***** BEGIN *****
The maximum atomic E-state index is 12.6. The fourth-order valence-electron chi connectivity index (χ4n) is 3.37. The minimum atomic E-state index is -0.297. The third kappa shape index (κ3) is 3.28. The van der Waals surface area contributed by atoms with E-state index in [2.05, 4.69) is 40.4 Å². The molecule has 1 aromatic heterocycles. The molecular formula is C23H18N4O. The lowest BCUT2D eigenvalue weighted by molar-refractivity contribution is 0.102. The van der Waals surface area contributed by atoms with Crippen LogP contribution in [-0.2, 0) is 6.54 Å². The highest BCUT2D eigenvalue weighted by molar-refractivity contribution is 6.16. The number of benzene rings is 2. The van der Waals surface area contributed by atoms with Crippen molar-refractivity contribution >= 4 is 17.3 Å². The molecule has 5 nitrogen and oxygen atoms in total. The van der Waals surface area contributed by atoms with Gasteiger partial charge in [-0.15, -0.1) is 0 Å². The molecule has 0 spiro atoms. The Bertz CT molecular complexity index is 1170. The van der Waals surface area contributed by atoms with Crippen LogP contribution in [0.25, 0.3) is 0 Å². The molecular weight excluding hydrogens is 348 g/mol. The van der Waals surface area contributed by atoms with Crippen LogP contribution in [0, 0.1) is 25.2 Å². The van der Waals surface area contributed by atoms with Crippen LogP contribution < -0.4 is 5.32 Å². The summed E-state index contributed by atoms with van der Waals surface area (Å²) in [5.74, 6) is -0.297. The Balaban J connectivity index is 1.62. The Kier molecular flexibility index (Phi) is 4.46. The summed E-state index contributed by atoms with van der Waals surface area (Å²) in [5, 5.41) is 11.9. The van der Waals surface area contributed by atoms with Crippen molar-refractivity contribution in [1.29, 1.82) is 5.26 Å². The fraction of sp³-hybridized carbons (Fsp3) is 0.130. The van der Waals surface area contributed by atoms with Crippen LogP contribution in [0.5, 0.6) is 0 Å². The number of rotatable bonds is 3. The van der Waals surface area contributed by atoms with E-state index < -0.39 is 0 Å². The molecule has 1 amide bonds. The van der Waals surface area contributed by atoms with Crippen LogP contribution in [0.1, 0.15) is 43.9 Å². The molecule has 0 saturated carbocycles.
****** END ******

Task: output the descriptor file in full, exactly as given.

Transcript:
The maximum atomic E-state index is 12.6. The fourth-order valence-electron chi connectivity index (χ4n) is 3.37. The minimum atomic E-state index is -0.297. The third kappa shape index (κ3) is 3.28. The van der Waals surface area contributed by atoms with E-state index in [2.05, 4.69) is 40.4 Å². The molecule has 1 aromatic heterocycles. The molecular formula is C23H18N4O. The lowest BCUT2D eigenvalue weighted by molar-refractivity contribution is 0.102. The van der Waals surface area contributed by atoms with Crippen LogP contribution in [-0.2, 0) is 6.54 Å². The highest BCUT2D eigenvalue weighted by molar-refractivity contribution is 6.16. The number of benzene rings is 2. The van der Waals surface area contributed by atoms with Crippen molar-refractivity contribution >= 4 is 17.3 Å². The molecule has 5 nitrogen and oxygen atoms in total. The van der Waals surface area contributed by atoms with Gasteiger partial charge in [-0.15, -0.1) is 0 Å². The molecule has 0 spiro atoms. The Bertz CT molecular complexity index is 1170. The van der Waals surface area contributed by atoms with Crippen LogP contribution in [0.25, 0.3) is 0 Å². The molecular weight excluding hydrogens is 348 g/mol. The van der Waals surface area contributed by atoms with Crippen LogP contribution in [0, 0.1) is 25.2 Å². The van der Waals surface area contributed by atoms with Crippen LogP contribution < -0.4 is 5.32 Å². The summed E-state index contributed by atoms with van der Waals surface area (Å²) in [5.74, 6) is -0.297. The Balaban J connectivity index is 1.62. The Kier molecular flexibility index (Phi) is 4.46. The summed E-state index contributed by atoms with van der Waals surface area (Å²) in [5, 5.41) is 11.9. The van der Waals surface area contributed by atoms with Crippen molar-refractivity contribution in [1.29, 1.82) is 5.26 Å². The fraction of sp³-hybridized carbons (Fsp3) is 0.130. The van der Waals surface area contributed by atoms with Crippen LogP contribution in [0.5, 0.6) is 0 Å². The number of rotatable bonds is 3. The van der Waals surface area contributed by atoms with E-state index < -0.39 is 0 Å². The molecule has 1 amide bonds. The van der Waals surface area contributed by atoms with Crippen LogP contribution in [0.1, 0.15) is 43.9 Å². The molecule has 0 saturated carbocycles.